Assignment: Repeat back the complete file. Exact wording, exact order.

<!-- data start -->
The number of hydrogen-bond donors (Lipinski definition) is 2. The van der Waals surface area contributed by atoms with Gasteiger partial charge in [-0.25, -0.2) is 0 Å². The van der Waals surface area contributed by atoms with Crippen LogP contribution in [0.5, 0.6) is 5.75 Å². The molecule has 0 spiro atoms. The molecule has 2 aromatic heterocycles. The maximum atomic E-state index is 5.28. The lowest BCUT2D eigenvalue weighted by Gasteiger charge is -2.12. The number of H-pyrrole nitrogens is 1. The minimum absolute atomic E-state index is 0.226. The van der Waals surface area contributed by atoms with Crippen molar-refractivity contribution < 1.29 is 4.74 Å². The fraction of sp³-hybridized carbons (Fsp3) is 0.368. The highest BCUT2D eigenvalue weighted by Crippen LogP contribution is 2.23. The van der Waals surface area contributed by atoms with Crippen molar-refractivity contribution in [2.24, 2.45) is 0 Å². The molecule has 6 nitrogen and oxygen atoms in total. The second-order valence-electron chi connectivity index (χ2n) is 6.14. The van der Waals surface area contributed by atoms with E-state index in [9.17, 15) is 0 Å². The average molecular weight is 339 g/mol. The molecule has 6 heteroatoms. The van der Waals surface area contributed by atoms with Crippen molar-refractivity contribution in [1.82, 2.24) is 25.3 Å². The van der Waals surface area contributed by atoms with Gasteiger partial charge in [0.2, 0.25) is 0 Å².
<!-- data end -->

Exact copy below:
The number of hydrogen-bond donors (Lipinski definition) is 2. The van der Waals surface area contributed by atoms with Gasteiger partial charge in [-0.25, -0.2) is 0 Å². The van der Waals surface area contributed by atoms with Crippen LogP contribution in [0.5, 0.6) is 5.75 Å². The molecule has 0 spiro atoms. The molecule has 2 aromatic heterocycles. The maximum atomic E-state index is 5.28. The lowest BCUT2D eigenvalue weighted by Gasteiger charge is -2.12. The number of H-pyrrole nitrogens is 1. The minimum absolute atomic E-state index is 0.226. The van der Waals surface area contributed by atoms with Crippen molar-refractivity contribution < 1.29 is 4.74 Å². The fraction of sp³-hybridized carbons (Fsp3) is 0.368. The highest BCUT2D eigenvalue weighted by Crippen LogP contribution is 2.23. The van der Waals surface area contributed by atoms with Crippen molar-refractivity contribution in [2.24, 2.45) is 0 Å². The molecule has 6 nitrogen and oxygen atoms in total. The second-order valence-electron chi connectivity index (χ2n) is 6.14. The van der Waals surface area contributed by atoms with E-state index in [9.17, 15) is 0 Å². The average molecular weight is 339 g/mol. The molecule has 6 heteroatoms. The van der Waals surface area contributed by atoms with Crippen molar-refractivity contribution in [1.82, 2.24) is 25.3 Å². The van der Waals surface area contributed by atoms with Gasteiger partial charge in [0.2, 0.25) is 0 Å².